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Don Burleson Blog 









Oracle Database Tips by Donald Burleson

Also see Oracle Create Table Tips.

If you don't want to use dbms_redefinition, or the CTAS statement is one method for reorganizing an Oracle table or moving the table to another tablespace. Instead of spending hours setting up parameter files and job steps, you can copy and rename the table in three simple SQL statements.

Tip!  Gathering stats on a CTAS is no longer necessary in 12c, provided the CTAS statement is issued by a non-SYS user.  Prior to 12c you would need to analyze the table (dbms_stats.gather_table_stats) to get the metadata for the SQL optimizer:

EXEC DBMS_STATS.gather_table_stats('SCOTT', 'EMP1');

The Create table as select (CTAS) statement can be used to change storage parameters for a table (INITIAL, NEXT, FREELISTS) and also change the physical sequence of the table rows. Create table as select (CTAS) has the following syntax:

create table xxx_new
tablespace new_tablespace_name
storage (initial new_initial next new_next freelists new_freelist_number )
select * from xxx
order by primary_index_key_values;

There are several way to execute CTAS to reorganize table; many of the options depend upon the version of Oracle and the particular configuration of the Oracle database.

Parallel CTAS

Running a create table as select (CTAS) in parallel can dramatically speed up SAP table reorganization. As a rule of thumb, the parallel option is used only on SAP database servers that have multiple CPUs (for example, SMP processor CPUs), but there will be some performance improvement when invoking parallelism, even on a uni-processor CPU.

Note that the UNRECOVERABLE clause can be used in conjunction with the parallel clause, or you can run UNRECOVERABLE CTAS without using parallelism. Here is an example of a parallel CTAS:

create table
storage (
   initial 500m
   next 50m
   maxextents unlimited
parallel (degree 4)
select *
order by

CTAS using INDEX hint

This is an excellent way of reorganizing a table to physically re-sequence the rows in the table. It is commonly known that Oracle deliberately omitted the ORDER BY clause in their implementation of CREATE TABLE AS SELECT. This is because of Oracle's early philosophy (pre-release 7.3.4 on AIX) that the physical sequence of rows within a table should not matter to the performance of the system. Unfortunately, this is not the case. As any DB2 professional is aware, ?clustering? the rows in a table in the same order as the primary key index can greatly improve the performance of the queries.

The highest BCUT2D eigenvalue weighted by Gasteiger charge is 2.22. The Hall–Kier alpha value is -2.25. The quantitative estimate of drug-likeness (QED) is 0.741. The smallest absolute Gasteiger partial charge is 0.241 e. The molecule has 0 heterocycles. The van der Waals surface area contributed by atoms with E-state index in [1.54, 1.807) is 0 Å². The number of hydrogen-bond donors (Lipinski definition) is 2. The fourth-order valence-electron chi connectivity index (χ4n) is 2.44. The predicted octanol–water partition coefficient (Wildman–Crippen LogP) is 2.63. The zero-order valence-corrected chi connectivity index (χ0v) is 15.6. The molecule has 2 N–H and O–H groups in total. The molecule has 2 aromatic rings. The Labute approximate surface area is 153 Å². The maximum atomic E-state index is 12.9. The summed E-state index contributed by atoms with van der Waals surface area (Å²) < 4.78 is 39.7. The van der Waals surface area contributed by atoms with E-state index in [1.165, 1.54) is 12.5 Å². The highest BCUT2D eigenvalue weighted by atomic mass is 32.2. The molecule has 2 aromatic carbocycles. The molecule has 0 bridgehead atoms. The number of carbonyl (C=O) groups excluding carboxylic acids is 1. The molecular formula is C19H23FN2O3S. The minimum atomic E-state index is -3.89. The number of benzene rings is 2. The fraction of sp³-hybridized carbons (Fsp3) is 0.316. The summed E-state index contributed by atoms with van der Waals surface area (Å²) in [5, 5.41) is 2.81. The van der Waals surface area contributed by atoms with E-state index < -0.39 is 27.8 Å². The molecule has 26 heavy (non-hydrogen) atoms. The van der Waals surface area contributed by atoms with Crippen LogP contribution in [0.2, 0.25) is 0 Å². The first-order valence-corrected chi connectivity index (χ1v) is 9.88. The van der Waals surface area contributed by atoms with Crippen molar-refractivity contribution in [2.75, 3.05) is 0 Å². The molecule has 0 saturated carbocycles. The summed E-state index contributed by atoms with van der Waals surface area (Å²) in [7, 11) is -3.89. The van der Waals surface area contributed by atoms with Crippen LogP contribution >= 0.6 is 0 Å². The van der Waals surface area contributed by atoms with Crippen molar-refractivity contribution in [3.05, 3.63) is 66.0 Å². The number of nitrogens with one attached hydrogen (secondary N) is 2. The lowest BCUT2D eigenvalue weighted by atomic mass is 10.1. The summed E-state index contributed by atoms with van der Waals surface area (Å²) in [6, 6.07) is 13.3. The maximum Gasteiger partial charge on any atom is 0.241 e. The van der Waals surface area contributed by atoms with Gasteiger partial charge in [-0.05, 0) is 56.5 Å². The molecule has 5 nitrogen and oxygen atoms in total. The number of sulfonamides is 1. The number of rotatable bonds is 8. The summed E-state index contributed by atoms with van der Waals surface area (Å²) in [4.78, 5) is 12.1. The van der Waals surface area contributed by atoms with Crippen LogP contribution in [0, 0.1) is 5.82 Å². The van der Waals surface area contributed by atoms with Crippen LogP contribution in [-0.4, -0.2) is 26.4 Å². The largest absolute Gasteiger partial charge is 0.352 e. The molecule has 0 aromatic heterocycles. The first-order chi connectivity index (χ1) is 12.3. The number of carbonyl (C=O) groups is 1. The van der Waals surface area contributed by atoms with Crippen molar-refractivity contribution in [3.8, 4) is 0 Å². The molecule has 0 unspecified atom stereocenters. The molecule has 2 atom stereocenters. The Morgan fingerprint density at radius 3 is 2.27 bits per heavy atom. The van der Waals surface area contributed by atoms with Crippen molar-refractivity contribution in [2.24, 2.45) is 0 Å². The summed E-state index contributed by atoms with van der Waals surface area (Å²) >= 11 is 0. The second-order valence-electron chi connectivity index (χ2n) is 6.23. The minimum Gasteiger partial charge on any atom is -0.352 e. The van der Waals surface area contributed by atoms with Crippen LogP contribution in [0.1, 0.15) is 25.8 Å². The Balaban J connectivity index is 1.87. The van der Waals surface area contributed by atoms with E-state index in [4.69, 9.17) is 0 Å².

Note: Some releases of Oracle prior to 7.3.4 may support ORDER BY with CTAS, but for AIX 7.3.3 and before generate a syntax error when ORDER BY is used with CTAS.  Oracle does allow the use of the INDEX ?hint? to request an ordered copy of the table.

Here is an example of INDEX hint with CTAS.

create table vbap_sorted
tablespace vbap_copy
storage (initial 500m
next 50m
freelists 30
maxextents unlimited
select /*+ index(vbap vbap___0) */


In some Oracle releases you can add the ORDER BY clause to the CTAS statement to physically re-sequence the table rows. Unlike CTAS with an index hint, the ORDER BY method can be run in parallel since a full-table scan will be invoked. Following the gathering of the table rows, all rows will be sorted in the PSAPTEMP tablespace before populating the new table.

create table vbap_sorted
tablespace vbap_copy
storage (initial 500m
next 50m
maxextents unlimited
select *
order by


Please note that the UNRECOVERABLE option has been deprecated and replaced with the NOLOGGING option.

Using the UNRECOVERABLE clause can cut the time of a table reorganization by half because Oracle will bypass redo log processing. However, this approach can only be used when a full backup is taken immediately after the reorganization. In short, the archived redo logs that are created during an UNRECOVERABLE operation cannot be used for any database recovery. The UNRECOVERABLE clause can be added to any of the CTAS syntax. For example, below we use UNRECOVERABLE with PARALLEL to create a very fast reorganization.

create table new_lips
   tablespace lips_b
   storage (initial 900m
   next 50m
   maxextents unlimited
parallel (degree 4)
select *
from sapr3.lips;

For large databases with small maintenance windows, parallel CTAS reorganizations are clearly the fastest way to reorganize tables. If you are using Oracle9i or beyond you can parallelize the dbms_redefinition procedure for online table reorganizations.

If you like Oracle tuning, see the book "Oracle Tuning: The Definitive Reference", with 950 pages of tuning tips and scripts. 

You can buy it direct from the publisher for 30%-off and get instant access to the code depot of Oracle tuning scripts.



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